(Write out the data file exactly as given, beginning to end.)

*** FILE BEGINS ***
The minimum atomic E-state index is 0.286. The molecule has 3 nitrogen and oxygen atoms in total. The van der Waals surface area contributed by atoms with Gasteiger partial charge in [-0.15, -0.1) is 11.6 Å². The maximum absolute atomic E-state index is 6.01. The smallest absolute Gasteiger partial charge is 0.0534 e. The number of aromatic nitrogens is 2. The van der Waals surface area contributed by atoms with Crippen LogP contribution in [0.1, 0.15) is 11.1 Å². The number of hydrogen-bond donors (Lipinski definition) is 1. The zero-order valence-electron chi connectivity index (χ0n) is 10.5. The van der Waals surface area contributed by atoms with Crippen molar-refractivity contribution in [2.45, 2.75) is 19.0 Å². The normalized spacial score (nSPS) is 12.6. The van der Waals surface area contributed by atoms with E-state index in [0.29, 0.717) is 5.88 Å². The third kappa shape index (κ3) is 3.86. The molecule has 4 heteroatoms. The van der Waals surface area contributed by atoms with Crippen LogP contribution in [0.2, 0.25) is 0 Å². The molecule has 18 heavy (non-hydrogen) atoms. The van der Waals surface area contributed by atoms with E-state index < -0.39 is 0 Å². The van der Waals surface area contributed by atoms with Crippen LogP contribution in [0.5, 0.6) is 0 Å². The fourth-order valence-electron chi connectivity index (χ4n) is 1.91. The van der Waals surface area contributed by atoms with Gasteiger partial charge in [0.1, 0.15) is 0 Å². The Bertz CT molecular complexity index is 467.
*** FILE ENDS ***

The minimum atomic E-state index is 0.286. The molecule has 3 nitrogen and oxygen atoms in total. The van der Waals surface area contributed by atoms with Gasteiger partial charge in [-0.15, -0.1) is 11.6 Å². The maximum absolute atomic E-state index is 6.01. The smallest absolute Gasteiger partial charge is 0.0534 e. The number of aromatic nitrogens is 2. The van der Waals surface area contributed by atoms with Crippen LogP contribution in [0.1, 0.15) is 11.1 Å². The number of hydrogen-bond donors (Lipinski definition) is 1. The zero-order valence-electron chi connectivity index (χ0n) is 10.5. The van der Waals surface area contributed by atoms with Crippen molar-refractivity contribution in [2.45, 2.75) is 19.0 Å². The normalized spacial score (nSPS) is 12.6. The van der Waals surface area contributed by atoms with E-state index in [0.29, 0.717) is 5.88 Å². The third kappa shape index (κ3) is 3.86. The molecule has 4 heteroatoms. The van der Waals surface area contributed by atoms with Crippen LogP contribution in [0.2, 0.25) is 0 Å². The molecule has 18 heavy (non-hydrogen) atoms. The van der Waals surface area contributed by atoms with E-state index < -0.39 is 0 Å². The van der Waals surface area contributed by atoms with Crippen LogP contribution in [0.5, 0.6) is 0 Å². The fourth-order valence-electron chi connectivity index (χ4n) is 1.91. The van der Waals surface area contributed by atoms with Gasteiger partial charge in [0.1, 0.15) is 0 Å². The Bertz CT molecular complexity index is 467.